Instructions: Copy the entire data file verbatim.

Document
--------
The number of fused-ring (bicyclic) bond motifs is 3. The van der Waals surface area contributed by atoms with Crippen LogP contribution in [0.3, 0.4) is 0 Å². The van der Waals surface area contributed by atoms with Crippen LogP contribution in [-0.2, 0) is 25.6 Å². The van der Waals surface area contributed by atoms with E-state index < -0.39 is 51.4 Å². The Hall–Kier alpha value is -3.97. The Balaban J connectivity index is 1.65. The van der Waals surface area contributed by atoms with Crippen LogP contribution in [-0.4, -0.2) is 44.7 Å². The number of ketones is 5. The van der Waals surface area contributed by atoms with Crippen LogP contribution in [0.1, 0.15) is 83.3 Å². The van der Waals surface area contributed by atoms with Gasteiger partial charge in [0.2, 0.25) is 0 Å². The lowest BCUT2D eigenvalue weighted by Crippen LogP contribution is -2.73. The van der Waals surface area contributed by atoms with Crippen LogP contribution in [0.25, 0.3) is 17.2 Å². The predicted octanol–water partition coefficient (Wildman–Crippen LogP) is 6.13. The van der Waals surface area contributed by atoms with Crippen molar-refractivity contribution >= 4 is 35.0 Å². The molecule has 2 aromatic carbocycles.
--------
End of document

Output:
The number of fused-ring (bicyclic) bond motifs is 3. The van der Waals surface area contributed by atoms with Crippen LogP contribution in [0.3, 0.4) is 0 Å². The van der Waals surface area contributed by atoms with Crippen LogP contribution in [-0.2, 0) is 25.6 Å². The van der Waals surface area contributed by atoms with E-state index < -0.39 is 51.4 Å². The Hall–Kier alpha value is -3.97. The Balaban J connectivity index is 1.65. The van der Waals surface area contributed by atoms with Crippen LogP contribution in [-0.4, -0.2) is 44.7 Å². The number of ketones is 5. The van der Waals surface area contributed by atoms with Crippen LogP contribution in [0.1, 0.15) is 83.3 Å². The van der Waals surface area contributed by atoms with Gasteiger partial charge in [0.2, 0.25) is 0 Å². The lowest BCUT2D eigenvalue weighted by Crippen LogP contribution is -2.73. The van der Waals surface area contributed by atoms with Crippen LogP contribution in [0.25, 0.3) is 17.2 Å². The predicted octanol–water partition coefficient (Wildman–Crippen LogP) is 6.13. The van der Waals surface area contributed by atoms with Crippen molar-refractivity contribution >= 4 is 35.0 Å². The molecule has 2 aromatic carbocycles.